Maria Hummel delves into L.A.’s art world, a sordid place of vice, provocation, violence and, yes, mystery. When the thriller’s agent provocateur/artist disappears into the night, a journey begins into the scene’s seedy underbelly, a place where violence is fetishized and secrets remain undisclosed. An excerpt from Still Lives, recently released in paperback.


For the four years I’ve lived in Los Angeles, the Rocque Museum has been my university and my workplace, offering me a degree in contemporary art and the cosmopolitan life—brilliant as the blues in a Sam Francis painting, decadent as a twenty-four-karat cast of a cat testicle. Most days pass in a pleasurable blur of words and pictures. Most nights I hate to leave my little office, especially on April evenings like this, when I can look over my mess of proofs, out to the greening city, and imagine I am still happy.

A couple of blocks down the avenue, a new concert hall is rising like a silver ship from a dirty parking lot. Just past it, I see a theater pavilion, a row of jacaranda trees floating their violet clouds. A mile beyond that, I know the city’s river is still flooding its concrete throat, and I can remember why I came to this place, to live a new life, away from old ghosts. I would love to stay late tonight in this tiny room, with space enough for my chrome desk and file cabinet, a shelf of art catalogs, and one extra chair for visitors. It’s quiet here past six o’clock. I know where everything is, I have editing to do, and my glass door makes it impossible for people to surprise me. I could wait out the traffic, drive home late in the flowing lights of the 101. On my way, I might glance too many times behind me; I might rush the key in the lock of my peeling bungalow. But I would make it home fast, and there would be fewer silent, empty hours before sleep.

Horns bleat below my window. I look down to see two beverage trucks heading for the intersection that leads to the underpass beneath our avenue. They will take two more turns and disappear down a ramping street tunnel to reach the museum’s loading dock. The party is arriving.

Within a few hours, this whole street will clog with limousines. I need to steal my chance now and leave the Rocque. The entire L.A. art world converges tonight for the museum’s Gala opening of Still Lives, Kim Lord’s latest exhibition. Three hundred guests will arrive to eat, guzzle champagne, and crowd the galleries until the rooms hum and buzz. Then they will parade back outside to make glowing speeches about the artist, and dance. A tangible excitement will push out through their noise, like a ball held underwater. It will be the party of the year. Every show of Kim Lord’s is a moment. Every painting “is so powerful it makes your eyes bleed,” according to her new boyfriend, that up-and-coming gallerist with the crooked grin, Greg Shaw Ferguson.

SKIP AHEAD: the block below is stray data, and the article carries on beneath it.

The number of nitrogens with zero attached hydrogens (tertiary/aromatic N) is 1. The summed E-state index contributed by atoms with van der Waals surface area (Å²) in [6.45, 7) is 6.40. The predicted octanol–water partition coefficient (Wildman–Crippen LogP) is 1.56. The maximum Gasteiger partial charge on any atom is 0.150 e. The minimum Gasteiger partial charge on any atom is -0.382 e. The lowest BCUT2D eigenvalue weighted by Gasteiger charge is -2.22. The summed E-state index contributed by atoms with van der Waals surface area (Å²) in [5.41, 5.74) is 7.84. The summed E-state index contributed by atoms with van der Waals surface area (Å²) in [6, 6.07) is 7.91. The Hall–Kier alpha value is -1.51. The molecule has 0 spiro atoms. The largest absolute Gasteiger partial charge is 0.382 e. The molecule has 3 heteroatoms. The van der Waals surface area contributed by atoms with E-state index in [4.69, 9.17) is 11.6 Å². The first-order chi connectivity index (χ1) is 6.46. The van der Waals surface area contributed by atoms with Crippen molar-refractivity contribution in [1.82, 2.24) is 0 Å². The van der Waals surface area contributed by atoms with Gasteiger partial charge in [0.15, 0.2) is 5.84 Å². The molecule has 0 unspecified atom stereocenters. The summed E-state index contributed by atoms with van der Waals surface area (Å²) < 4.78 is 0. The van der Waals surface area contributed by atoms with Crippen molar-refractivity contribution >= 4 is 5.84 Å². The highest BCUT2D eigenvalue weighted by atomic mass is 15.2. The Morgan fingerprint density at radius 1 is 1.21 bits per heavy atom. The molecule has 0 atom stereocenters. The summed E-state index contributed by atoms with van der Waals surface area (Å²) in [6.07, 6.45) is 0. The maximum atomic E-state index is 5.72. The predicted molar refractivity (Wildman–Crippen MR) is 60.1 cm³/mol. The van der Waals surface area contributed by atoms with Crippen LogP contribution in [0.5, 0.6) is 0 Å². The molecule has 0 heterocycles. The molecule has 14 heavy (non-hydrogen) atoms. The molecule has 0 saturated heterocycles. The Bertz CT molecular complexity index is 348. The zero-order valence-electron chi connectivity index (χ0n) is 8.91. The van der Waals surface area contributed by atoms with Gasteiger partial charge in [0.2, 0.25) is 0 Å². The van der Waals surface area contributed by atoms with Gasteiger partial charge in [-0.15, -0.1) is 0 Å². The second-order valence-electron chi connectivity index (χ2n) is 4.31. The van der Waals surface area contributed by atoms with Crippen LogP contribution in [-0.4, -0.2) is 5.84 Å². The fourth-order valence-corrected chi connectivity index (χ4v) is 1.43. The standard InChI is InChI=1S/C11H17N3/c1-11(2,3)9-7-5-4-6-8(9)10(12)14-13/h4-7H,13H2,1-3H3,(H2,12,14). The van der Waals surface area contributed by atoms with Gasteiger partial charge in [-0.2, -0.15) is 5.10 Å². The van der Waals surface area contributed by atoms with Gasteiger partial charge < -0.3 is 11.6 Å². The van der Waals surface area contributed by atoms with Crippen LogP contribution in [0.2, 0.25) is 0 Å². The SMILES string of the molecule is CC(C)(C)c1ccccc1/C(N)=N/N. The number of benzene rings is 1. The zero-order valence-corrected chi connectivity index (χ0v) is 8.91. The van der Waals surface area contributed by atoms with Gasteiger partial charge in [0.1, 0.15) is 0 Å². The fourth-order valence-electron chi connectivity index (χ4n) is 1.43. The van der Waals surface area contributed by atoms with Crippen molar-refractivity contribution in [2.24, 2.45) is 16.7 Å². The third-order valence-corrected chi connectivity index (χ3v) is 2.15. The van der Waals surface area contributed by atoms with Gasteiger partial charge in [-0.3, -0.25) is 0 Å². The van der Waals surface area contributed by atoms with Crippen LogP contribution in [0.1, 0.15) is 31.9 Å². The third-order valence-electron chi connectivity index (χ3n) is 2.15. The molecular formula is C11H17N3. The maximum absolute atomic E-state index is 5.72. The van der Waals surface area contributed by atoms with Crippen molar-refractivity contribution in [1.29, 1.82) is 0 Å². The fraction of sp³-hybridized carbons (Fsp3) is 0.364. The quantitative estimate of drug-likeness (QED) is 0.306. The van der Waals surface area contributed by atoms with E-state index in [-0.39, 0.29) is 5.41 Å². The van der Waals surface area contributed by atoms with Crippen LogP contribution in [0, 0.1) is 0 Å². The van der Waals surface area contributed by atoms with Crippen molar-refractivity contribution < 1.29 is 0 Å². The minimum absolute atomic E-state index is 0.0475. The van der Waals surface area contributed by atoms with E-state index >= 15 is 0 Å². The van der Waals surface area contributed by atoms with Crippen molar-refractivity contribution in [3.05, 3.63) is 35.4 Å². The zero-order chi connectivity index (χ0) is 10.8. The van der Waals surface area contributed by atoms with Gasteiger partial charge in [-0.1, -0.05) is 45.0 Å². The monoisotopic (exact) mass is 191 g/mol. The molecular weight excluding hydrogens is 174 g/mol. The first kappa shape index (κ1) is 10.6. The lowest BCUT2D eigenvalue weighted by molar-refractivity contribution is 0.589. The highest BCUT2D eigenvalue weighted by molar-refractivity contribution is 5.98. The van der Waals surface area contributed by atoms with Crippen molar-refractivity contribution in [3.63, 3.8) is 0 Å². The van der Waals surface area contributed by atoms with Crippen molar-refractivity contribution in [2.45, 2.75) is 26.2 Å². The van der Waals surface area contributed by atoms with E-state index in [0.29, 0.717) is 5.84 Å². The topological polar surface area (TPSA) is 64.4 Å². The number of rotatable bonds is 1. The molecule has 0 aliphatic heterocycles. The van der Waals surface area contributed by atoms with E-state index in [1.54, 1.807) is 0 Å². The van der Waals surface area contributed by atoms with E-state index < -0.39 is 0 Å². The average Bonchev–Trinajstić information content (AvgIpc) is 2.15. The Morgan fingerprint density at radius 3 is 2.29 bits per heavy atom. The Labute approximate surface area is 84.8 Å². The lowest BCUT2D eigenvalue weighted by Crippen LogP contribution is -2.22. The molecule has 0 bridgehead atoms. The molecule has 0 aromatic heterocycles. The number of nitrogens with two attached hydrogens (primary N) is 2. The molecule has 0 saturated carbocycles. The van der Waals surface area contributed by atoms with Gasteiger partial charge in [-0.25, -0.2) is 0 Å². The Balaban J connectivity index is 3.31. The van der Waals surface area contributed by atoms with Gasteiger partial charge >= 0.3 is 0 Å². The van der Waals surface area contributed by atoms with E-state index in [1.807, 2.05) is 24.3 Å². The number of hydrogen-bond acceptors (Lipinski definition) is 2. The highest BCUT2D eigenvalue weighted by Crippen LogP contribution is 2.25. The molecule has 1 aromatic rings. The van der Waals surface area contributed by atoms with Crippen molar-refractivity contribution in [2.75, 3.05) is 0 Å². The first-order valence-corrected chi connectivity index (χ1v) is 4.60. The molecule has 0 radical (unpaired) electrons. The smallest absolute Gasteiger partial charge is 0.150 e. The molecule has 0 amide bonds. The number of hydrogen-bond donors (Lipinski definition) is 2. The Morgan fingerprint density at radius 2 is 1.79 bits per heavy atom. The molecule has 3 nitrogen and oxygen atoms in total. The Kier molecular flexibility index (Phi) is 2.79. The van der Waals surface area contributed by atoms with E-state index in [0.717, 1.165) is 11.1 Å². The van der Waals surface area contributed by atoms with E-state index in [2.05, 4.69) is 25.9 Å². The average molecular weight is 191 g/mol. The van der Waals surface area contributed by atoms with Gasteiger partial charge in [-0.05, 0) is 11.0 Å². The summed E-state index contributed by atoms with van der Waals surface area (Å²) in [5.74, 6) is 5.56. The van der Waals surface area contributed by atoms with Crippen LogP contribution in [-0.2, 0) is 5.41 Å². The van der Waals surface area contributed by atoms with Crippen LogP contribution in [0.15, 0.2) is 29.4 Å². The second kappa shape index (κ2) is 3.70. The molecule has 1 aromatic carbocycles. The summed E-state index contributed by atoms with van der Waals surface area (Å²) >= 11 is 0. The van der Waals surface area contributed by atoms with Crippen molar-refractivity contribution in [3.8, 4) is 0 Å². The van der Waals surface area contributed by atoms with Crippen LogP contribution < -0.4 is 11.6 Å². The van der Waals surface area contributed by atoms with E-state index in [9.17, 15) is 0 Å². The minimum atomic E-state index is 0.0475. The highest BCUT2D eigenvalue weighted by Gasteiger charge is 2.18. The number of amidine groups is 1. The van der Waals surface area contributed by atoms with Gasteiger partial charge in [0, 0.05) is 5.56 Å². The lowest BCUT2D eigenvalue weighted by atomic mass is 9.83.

Nice line. I can guess how Greg said it, too. First he looked the Los Angeles Times interviewer deep in the eyes, as if he were suddenly just seeing her, human to human. Then he spoke the words with a little gravel in his voice, shook his dark blond head, and ignored the reporter to brood on some secret thought. And during that brooding, which lasts just one second too long, she fell for him. They always do.

A white TV news van roars below, heading toward the same intersection. Time to go. Ruminating on Greg’s irritating allure won’t erase my own five-year folly over him, and it might thwart my escape. I sling my bag over my shoulder and grab some proofs to drop off with Yegina, our exhibitions manager and my closest friend. I need a good dose of Yegina’s undying loyalty to the Rocque to inoculate myself against more wallowing. So what if the man who moved to L.A. with me, the man I once thought I would marry, will be squeezing Kim Lord’s hand all night? Phones are ringing off the hook at our membership desk. We might all keep our jobs tomorrow.

Featured with permission of the author and publisher, Counterpoint Press

Photo of the author by Karen Pike


Maria Hummel is the author of the novels Still Lives (Counterpoint Press, 2019), Wilderness Run and House and Fire (Cooper Canyon, 2013), winner of the APR/Honickman First Book Prize in poetry. Her poetry and prose have appeared in Poetry, New England Review, Ploughshares, The Sun and The Believer. Her work was also featured in the 2012 Pushcart Prize anthology, and she was a finalist in Narrative’s Second Annual Poetry Contest. A former Stegner Fellow in Poetry, Hummel is a Jones Lecturer at Stanford University and lives with her husband and sons in San Francisco.